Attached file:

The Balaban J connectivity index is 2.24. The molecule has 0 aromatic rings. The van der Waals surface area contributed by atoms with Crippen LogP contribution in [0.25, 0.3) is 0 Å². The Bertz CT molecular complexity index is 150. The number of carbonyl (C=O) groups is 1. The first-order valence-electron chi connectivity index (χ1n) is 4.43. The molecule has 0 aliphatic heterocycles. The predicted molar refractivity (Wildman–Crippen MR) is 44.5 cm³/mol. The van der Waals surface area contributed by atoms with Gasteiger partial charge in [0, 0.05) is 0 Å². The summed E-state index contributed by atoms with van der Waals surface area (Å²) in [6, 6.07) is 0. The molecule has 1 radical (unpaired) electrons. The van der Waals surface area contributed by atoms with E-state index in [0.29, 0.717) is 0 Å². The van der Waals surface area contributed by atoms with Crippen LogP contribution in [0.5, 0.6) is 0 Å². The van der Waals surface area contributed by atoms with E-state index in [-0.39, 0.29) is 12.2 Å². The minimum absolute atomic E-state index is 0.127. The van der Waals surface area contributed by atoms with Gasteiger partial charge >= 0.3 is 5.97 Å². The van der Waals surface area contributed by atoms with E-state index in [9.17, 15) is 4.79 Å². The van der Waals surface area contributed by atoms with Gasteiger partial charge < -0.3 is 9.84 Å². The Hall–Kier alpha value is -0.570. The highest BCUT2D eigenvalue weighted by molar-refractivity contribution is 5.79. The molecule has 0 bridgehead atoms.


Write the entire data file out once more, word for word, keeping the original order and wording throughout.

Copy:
The Balaban J connectivity index is 2.24. The molecule has 0 aromatic rings. The van der Waals surface area contributed by atoms with Crippen LogP contribution in [0.25, 0.3) is 0 Å². The Bertz CT molecular complexity index is 150. The number of carbonyl (C=O) groups is 1. The first-order valence-electron chi connectivity index (χ1n) is 4.43. The molecule has 0 aliphatic heterocycles. The predicted molar refractivity (Wildman–Crippen MR) is 44.5 cm³/mol. The van der Waals surface area contributed by atoms with Gasteiger partial charge in [0, 0.05) is 0 Å². The summed E-state index contributed by atoms with van der Waals surface area (Å²) in [6, 6.07) is 0. The molecule has 1 radical (unpaired) electrons. The van der Waals surface area contributed by atoms with E-state index in [0.29, 0.717) is 0 Å². The van der Waals surface area contributed by atoms with Crippen LogP contribution in [0.5, 0.6) is 0 Å². The van der Waals surface area contributed by atoms with E-state index in [-0.39, 0.29) is 12.2 Å². The minimum absolute atomic E-state index is 0.127. The van der Waals surface area contributed by atoms with Gasteiger partial charge >= 0.3 is 5.97 Å². The van der Waals surface area contributed by atoms with E-state index in [9.17, 15) is 4.79 Å². The van der Waals surface area contributed by atoms with Gasteiger partial charge < -0.3 is 9.84 Å². The Hall–Kier alpha value is -0.570. The highest BCUT2D eigenvalue weighted by molar-refractivity contribution is 5.79. The molecule has 0 bridgehead atoms.